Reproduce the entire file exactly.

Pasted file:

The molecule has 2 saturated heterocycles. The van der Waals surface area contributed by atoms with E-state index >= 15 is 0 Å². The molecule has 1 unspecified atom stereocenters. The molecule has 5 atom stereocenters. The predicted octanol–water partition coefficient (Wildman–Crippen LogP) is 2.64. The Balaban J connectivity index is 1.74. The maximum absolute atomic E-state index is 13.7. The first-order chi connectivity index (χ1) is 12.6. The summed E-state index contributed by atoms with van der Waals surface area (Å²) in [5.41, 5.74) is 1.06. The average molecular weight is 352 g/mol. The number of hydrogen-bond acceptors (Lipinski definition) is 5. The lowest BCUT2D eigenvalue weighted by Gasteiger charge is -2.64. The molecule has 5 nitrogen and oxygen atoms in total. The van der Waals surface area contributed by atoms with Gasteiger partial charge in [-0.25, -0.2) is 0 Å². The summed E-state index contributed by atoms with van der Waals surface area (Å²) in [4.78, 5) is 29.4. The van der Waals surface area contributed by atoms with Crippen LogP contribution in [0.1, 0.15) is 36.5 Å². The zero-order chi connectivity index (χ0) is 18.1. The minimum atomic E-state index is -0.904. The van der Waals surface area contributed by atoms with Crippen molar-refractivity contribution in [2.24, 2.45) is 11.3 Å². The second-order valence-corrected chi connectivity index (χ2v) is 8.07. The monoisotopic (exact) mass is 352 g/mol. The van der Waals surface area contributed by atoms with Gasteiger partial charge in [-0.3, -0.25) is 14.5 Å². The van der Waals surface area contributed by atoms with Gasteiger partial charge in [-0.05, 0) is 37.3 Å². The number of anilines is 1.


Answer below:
The molecule has 2 saturated heterocycles. The van der Waals surface area contributed by atoms with E-state index >= 15 is 0 Å². The molecule has 1 unspecified atom stereocenters. The molecule has 5 atom stereocenters. The predicted octanol–water partition coefficient (Wildman–Crippen LogP) is 2.64. The Balaban J connectivity index is 1.74. The maximum absolute atomic E-state index is 13.7. The first-order chi connectivity index (χ1) is 12.6. The summed E-state index contributed by atoms with van der Waals surface area (Å²) in [5.41, 5.74) is 1.06. The average molecular weight is 352 g/mol. The number of hydrogen-bond acceptors (Lipinski definition) is 5. The lowest BCUT2D eigenvalue weighted by Gasteiger charge is -2.64. The molecule has 5 nitrogen and oxygen atoms in total. The van der Waals surface area contributed by atoms with Gasteiger partial charge in [-0.25, -0.2) is 0 Å². The summed E-state index contributed by atoms with van der Waals surface area (Å²) in [4.78, 5) is 29.4. The van der Waals surface area contributed by atoms with Crippen LogP contribution in [0.1, 0.15) is 36.5 Å². The zero-order chi connectivity index (χ0) is 18.1. The minimum atomic E-state index is -0.904. The van der Waals surface area contributed by atoms with Crippen molar-refractivity contribution in [2.24, 2.45) is 11.3 Å². The second-order valence-corrected chi connectivity index (χ2v) is 8.07. The monoisotopic (exact) mass is 352 g/mol. The van der Waals surface area contributed by atoms with Gasteiger partial charge in [-0.3, -0.25) is 14.5 Å². The van der Waals surface area contributed by atoms with Gasteiger partial charge in [-0.05, 0) is 37.3 Å². The number of anilines is 1.